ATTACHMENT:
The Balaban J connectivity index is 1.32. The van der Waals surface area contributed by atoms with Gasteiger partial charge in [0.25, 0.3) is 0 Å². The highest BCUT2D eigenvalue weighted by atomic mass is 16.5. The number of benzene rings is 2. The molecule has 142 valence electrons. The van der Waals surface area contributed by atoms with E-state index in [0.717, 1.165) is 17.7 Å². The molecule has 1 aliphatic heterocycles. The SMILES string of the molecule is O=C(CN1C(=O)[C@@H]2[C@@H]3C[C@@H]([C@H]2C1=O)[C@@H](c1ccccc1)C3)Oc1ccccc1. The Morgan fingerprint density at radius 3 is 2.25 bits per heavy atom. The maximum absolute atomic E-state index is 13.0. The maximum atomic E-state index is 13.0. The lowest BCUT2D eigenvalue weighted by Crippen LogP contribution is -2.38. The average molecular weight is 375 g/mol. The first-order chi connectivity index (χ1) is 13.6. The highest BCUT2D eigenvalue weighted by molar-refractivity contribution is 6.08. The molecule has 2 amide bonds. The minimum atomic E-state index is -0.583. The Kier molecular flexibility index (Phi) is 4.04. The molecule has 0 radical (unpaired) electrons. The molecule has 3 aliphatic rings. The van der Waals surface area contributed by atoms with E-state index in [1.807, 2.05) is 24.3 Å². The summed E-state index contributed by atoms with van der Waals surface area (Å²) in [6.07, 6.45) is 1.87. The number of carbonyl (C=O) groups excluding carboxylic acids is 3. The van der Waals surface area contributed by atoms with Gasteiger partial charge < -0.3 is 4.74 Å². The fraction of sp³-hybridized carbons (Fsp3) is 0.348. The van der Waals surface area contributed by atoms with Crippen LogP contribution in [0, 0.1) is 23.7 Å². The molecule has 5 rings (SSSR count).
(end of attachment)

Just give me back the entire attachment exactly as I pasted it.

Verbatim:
The Balaban J connectivity index is 1.32. The van der Waals surface area contributed by atoms with Gasteiger partial charge in [0.25, 0.3) is 0 Å². The highest BCUT2D eigenvalue weighted by atomic mass is 16.5. The number of benzene rings is 2. The molecule has 142 valence electrons. The van der Waals surface area contributed by atoms with E-state index in [0.717, 1.165) is 17.7 Å². The molecule has 1 aliphatic heterocycles. The SMILES string of the molecule is O=C(CN1C(=O)[C@@H]2[C@@H]3C[C@@H]([C@H]2C1=O)[C@@H](c1ccccc1)C3)Oc1ccccc1. The Morgan fingerprint density at radius 3 is 2.25 bits per heavy atom. The maximum absolute atomic E-state index is 13.0. The maximum atomic E-state index is 13.0. The lowest BCUT2D eigenvalue weighted by Crippen LogP contribution is -2.38. The average molecular weight is 375 g/mol. The first-order chi connectivity index (χ1) is 13.6. The highest BCUT2D eigenvalue weighted by molar-refractivity contribution is 6.08. The molecule has 2 amide bonds. The minimum atomic E-state index is -0.583. The Kier molecular flexibility index (Phi) is 4.04. The molecule has 0 radical (unpaired) electrons. The molecule has 3 aliphatic rings. The van der Waals surface area contributed by atoms with E-state index in [1.807, 2.05) is 24.3 Å². The summed E-state index contributed by atoms with van der Waals surface area (Å²) in [6.07, 6.45) is 1.87. The number of carbonyl (C=O) groups excluding carboxylic acids is 3. The van der Waals surface area contributed by atoms with Gasteiger partial charge < -0.3 is 4.74 Å². The fraction of sp³-hybridized carbons (Fsp3) is 0.348. The van der Waals surface area contributed by atoms with Crippen LogP contribution in [0, 0.1) is 23.7 Å². The molecule has 5 rings (SSSR count).